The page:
C.O.L. for .45ACP issues

Discussion in 'Ammunition & Reloading' started by Grommit327, Jul 26, 2011.

  1. Grommit327

    Grommit327
    Buckley
    Active Member

    Messages:
    303
    Likes Received:
    74
    So I am a self professed newb to reloading but have banged out a few thousand .40, 9mm and .223 rounds without any issues.

    Reloading for a HK USP .45 using HSM 230g HP bullets and I ran into an issue with the C.O.L. Max is supposed to be 1.275 and I loaded a bit below that but the bullet was hitting the rifling of the barrel and jamming. I had to go all the way to 1.215 before jamming issues went away. That seems excessively short to me. Looks like the ogive is very close to the tip of the bullet vs being back a bit farther and having more taper.

    Anyone else have issues with this? (and yes I know HSM aren't very good quality bullets but I figured they would be fine for plinking)
     
  2. orygun

    orygun
    West Linn
    Bronze Supporter Bronze Supporter

    Messages:
    4,247
    Likes Received:
    3,109
    I've seen a similar problem with the Ruger 1911 when using more than one type of bullet, but my Colt, Dan Wesson and Para didn't. If loading for only one .45, I'd just find where the bullet hits the rifling and back it down a bit more. The other option, one I'm contemplating with the Ruger, is to have a gunsmith run a finishing reamer in the chamber to push the leade a bit further forward.
     
  3. jib

    jib
    Central OR
    Active Member

    Messages:
    393
    Likes Received:
    21
    1.20" is not uncommon for a flat nose or HP bullet profile. I would load a dummy round and seat the bullet at a long COL, now use your barrel as a gauge ...
    THR
    With a jacketed or plated bullet it's good to have a little jump
     
  4. Grommit327

    Grommit327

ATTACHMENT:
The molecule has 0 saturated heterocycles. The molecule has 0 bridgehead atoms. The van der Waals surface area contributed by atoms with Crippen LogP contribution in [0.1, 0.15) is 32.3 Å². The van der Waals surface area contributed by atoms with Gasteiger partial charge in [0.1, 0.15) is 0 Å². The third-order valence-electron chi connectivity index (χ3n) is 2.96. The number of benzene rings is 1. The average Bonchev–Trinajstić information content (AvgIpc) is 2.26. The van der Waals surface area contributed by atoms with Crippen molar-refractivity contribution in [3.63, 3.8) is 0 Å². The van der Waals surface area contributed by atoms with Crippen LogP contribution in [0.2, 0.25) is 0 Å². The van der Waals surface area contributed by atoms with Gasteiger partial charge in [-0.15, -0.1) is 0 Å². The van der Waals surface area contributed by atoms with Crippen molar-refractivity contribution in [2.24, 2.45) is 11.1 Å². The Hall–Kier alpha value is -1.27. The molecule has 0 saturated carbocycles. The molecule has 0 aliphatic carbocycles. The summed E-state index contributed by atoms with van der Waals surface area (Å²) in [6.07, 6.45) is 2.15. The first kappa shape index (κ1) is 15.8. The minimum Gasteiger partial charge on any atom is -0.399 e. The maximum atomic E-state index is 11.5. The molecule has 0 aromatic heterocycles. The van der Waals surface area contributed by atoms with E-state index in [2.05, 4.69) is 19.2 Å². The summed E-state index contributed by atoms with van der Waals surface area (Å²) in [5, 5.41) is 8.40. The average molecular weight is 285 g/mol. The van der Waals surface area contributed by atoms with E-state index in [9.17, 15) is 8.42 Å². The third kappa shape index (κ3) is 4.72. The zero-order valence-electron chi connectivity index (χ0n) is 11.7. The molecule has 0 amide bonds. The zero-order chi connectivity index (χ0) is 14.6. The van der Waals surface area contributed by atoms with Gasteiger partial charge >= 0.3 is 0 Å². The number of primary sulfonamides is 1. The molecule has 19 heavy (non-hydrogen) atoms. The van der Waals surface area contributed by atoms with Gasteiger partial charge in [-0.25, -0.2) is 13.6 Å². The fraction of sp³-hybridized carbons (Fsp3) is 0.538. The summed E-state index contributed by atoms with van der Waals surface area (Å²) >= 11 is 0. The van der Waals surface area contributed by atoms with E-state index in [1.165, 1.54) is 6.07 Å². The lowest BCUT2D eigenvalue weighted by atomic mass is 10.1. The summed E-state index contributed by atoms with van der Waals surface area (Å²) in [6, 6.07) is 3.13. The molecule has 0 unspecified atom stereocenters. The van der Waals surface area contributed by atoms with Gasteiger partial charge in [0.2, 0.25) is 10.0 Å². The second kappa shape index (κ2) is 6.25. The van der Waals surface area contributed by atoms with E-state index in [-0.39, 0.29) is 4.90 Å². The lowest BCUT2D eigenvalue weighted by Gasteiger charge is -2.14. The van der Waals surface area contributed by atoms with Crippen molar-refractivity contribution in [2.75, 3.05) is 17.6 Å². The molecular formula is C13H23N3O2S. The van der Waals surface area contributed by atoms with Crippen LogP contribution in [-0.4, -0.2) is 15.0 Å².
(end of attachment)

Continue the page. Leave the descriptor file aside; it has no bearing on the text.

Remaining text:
Buckley
    Active Member

    Messages:
    303
    Likes Received:
    74
    If you have seen the HSM hp bullets they are basically a round nose with a hole in them. But that's what I did...started at 1.230 and kept dropping the length until they chambered reliably
     
  5. Gunner3456

    Gunner3456
    Salem
    Well-Known Member

    Messages:
    5,113
    Likes Received:
    846
    I agree with others. Your OAL isn't extreme. Here's where it's nice to have a chrony just to check bullet speed as one way to try to see if you're building too much pressure due to inside case pressure. (Smaller area gives higher pressure.)

    I hadn't seen those bullets, but darned if they don't remind me of the old lead FBI bullets. Molds for those are hard to find and casting is tedious. There is a hole in the mold right through the mold halves, and you put a "plunger" in the hole to create hole in the bullet. You have to pull that first before opening the mold.

    Link to .40's

    Link to similar mold
     
  6. Translator

    Translator
    Gorge
    Member

    Messages:
    38
    Likes Received:
    5
    Grommit, Interesting that your USP fed cartridges that were so long. I started at around 1.270 with a Springfield Champion, and they wouldn't feed a damn until I got under 1.250. Now I generally use lengths around 1.225, though one of the good loads for this pistol is 1.240.
    With a 200 LSWC, seating to the shoulder on the bullet, my OAL is something like 1.18. So I'm echoing what everyone above said, No, 1.215 does not sound excessively short to me at all.
     

Share This Page